Introduction: The Tobacco Heating System (THS) is a "heat-not-burn" tobacco product designed to generate significantly lower levels of harmful and potentially harmful constituents (HPHCs) and present lower risk of harm than cigarettes. This study assessed the exposure reduction to selected HPHCs in smokers switching to menthol Tobacco Heating System (mTHS) 2.2 compared with smokers continuing smoking menthol cigarettes (mCCs) and smoking abstinence (SA) for 5 days in a confined setting, followed by an 86-day ambulatory period.
Methods: A total of 160 healthy adult US smokers participated in this randomized, three-arm parallel group, controlled clinical study. Biomarkers of exposure to 16 HPHCs were measured in blood and 24-hour urine. Safety was monitored throughout the study. Information was also gathered on product evaluation, product use, subjective effects, and clinical risk markers (co-publication Part 2).
Results: Nicotine uptake was comparable in both exposure groups (mTHS:mCC ratio of 96% on day 90). On day 5, biomarker of exposure levels to other HPHCs were reduced by 51%-96% in the mTHS group compared with the mCC group, and these reductions were sustained for most biomarkers of exposure over ambulatory period. After 90 days of use, the level of satisfaction with mTHS and suppression of urge to smoke were comparable to mCC.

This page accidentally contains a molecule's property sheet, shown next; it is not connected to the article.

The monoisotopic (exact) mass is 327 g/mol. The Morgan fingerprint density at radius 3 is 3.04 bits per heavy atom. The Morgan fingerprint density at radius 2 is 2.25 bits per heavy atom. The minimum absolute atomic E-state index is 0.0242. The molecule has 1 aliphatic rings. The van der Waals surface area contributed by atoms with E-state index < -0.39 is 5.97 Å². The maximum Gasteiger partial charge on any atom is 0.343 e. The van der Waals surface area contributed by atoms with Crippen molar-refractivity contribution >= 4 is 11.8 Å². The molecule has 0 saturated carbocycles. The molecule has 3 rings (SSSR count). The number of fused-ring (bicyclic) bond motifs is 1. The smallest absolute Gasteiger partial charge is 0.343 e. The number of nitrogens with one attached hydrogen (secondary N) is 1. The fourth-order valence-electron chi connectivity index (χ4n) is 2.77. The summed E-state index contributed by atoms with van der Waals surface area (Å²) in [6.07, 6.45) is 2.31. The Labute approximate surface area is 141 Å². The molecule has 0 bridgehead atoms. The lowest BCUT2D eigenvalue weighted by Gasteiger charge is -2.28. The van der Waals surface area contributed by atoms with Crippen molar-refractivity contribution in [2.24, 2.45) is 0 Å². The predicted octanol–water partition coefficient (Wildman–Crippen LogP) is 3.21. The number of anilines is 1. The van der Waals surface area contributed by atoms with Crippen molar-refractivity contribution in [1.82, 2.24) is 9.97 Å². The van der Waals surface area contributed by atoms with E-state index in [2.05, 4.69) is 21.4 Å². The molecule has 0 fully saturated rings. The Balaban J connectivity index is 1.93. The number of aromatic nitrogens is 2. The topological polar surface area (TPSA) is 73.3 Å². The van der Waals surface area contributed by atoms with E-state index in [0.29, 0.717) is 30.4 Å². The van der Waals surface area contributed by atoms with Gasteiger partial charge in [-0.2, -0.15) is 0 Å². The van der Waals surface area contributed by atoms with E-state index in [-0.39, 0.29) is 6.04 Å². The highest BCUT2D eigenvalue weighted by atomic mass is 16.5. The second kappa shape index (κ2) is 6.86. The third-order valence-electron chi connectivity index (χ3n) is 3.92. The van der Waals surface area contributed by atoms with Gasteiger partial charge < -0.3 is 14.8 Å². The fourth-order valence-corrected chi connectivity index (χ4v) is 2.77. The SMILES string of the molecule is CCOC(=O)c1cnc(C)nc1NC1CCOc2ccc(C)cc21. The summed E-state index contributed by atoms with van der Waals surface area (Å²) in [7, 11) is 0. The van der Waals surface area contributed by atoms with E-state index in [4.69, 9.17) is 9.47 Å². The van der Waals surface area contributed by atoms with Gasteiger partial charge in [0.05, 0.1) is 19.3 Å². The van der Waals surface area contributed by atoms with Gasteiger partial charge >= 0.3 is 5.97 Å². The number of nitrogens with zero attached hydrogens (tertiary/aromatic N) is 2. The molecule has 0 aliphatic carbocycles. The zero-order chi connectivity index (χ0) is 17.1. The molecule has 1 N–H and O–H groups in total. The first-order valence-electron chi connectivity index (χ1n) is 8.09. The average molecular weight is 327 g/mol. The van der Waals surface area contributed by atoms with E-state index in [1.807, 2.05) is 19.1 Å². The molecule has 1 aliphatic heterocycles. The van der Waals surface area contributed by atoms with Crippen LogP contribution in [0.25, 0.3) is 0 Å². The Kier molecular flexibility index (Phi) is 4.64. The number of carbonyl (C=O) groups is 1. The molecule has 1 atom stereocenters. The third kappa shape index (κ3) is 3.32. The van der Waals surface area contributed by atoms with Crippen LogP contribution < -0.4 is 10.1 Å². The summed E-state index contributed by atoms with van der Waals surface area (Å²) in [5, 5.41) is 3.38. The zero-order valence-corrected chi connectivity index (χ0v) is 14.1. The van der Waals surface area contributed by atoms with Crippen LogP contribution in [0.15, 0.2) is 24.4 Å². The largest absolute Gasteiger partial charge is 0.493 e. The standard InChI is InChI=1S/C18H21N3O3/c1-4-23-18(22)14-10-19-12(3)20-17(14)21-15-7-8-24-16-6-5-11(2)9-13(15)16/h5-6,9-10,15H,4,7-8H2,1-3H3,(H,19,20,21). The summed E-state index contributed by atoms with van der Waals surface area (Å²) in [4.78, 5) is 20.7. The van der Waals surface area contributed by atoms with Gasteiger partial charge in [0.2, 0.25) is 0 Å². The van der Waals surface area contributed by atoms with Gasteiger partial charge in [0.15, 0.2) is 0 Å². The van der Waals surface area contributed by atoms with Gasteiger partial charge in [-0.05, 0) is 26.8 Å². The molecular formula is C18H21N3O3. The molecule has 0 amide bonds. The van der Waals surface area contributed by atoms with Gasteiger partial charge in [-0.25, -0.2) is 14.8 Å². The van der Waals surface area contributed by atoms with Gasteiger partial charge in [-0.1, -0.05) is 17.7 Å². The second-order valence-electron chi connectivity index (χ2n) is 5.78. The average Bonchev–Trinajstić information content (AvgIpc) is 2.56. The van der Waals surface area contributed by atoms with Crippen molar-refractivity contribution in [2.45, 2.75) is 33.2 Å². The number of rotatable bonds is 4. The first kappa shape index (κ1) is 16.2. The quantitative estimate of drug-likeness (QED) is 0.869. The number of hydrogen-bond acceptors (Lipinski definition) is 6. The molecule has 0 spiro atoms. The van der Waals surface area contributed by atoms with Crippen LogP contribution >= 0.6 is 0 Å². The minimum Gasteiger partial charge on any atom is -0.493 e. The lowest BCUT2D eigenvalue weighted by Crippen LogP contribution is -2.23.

Conclusion: Switching from mCCs to mTHS significantly reduced the exposure to HPHCs to levels approaching those observed in subjects who abstained from smoking for the duration of the study.
Implications: This study compared the impact of switching to mTHS on biomarkers of exposure, relative to continued smoking or SA.
Trial registration: NCT01989156 (ClinicalTrials.gov).
© The Author(s) 2019. Published by Oxford University Press on behalf of the Society for Research on Nicotine and Tobacco.